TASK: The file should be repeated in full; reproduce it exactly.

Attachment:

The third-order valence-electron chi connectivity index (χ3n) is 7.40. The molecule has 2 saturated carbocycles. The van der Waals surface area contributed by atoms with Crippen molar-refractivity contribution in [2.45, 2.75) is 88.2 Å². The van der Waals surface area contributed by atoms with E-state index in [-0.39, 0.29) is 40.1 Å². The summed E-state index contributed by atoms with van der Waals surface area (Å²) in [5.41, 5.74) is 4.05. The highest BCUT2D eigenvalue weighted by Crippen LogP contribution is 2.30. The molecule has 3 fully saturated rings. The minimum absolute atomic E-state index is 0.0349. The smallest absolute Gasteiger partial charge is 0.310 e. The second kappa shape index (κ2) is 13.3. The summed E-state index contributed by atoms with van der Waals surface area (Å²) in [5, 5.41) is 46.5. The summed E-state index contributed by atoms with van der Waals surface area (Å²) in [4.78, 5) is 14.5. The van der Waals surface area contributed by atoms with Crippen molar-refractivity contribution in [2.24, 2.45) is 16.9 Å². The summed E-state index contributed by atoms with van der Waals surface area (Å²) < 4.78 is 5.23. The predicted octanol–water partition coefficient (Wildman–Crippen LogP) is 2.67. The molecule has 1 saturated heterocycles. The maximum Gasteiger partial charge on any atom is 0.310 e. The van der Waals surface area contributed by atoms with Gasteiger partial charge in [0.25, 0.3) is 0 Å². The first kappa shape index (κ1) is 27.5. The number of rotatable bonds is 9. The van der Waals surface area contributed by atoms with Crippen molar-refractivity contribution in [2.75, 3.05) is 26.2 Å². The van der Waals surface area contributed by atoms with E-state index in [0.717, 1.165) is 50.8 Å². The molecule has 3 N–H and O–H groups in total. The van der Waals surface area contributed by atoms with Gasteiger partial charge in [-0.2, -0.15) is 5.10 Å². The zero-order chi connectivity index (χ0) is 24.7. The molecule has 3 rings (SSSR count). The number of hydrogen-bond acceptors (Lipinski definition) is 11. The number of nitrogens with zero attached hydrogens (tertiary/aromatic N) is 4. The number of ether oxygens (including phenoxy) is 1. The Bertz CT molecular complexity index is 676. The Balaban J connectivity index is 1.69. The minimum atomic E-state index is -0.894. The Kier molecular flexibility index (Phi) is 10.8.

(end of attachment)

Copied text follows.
The third-order valence-electron chi connectivity index (χ3n) is 7.40. The molecule has 2 saturated carbocycles. The van der Waals surface area contributed by atoms with Crippen molar-refractivity contribution in [2.45, 2.75) is 88.2 Å². The van der Waals surface area contributed by atoms with E-state index in [-0.39, 0.29) is 40.1 Å². The summed E-state index contributed by atoms with van der Waals surface area (Å²) in [5.41, 5.74) is 4.05. The highest BCUT2D eigenvalue weighted by Crippen LogP contribution is 2.30. The molecule has 3 fully saturated rings. The minimum absolute atomic E-state index is 0.0349. The smallest absolute Gasteiger partial charge is 0.310 e. The second kappa shape index (κ2) is 13.3. The summed E-state index contributed by atoms with van der Waals surface area (Å²) in [5, 5.41) is 46.5. The summed E-state index contributed by atoms with van der Waals surface area (Å²) in [4.78, 5) is 14.5. The van der Waals surface area contributed by atoms with Crippen molar-refractivity contribution in [2.24, 2.45) is 16.9 Å². The summed E-state index contributed by atoms with van der Waals surface area (Å²) < 4.78 is 5.23. The predicted octanol–water partition coefficient (Wildman–Crippen LogP) is 2.67. The molecule has 1 saturated heterocycles. The maximum Gasteiger partial charge on any atom is 0.310 e. The van der Waals surface area contributed by atoms with Gasteiger partial charge in [0.25, 0.3) is 0 Å². The first kappa shape index (κ1) is 27.5. The number of rotatable bonds is 9. The van der Waals surface area contributed by atoms with Crippen molar-refractivity contribution in [2.75, 3.05) is 26.2 Å². The van der Waals surface area contributed by atoms with E-state index in [0.717, 1.165) is 50.8 Å². The molecule has 3 N–H and O–H groups in total. The van der Waals surface area contributed by atoms with Gasteiger partial charge in [-0.2, -0.15) is 5.10 Å². The zero-order chi connectivity index (χ0) is 24.7. The molecule has 3 rings (SSSR count). The number of hydrogen-bond acceptors (Lipinski definition) is 11. The number of nitrogens with zero attached hydrogens (tertiary/aromatic N) is 4. The number of ether oxygens (including phenoxy) is 1. The Bertz CT molecular complexity index is 676. The Balaban J connectivity index is 1.69. The minimum atomic E-state index is -0.894. The Kier molecular flexibility index (Phi) is 10.8.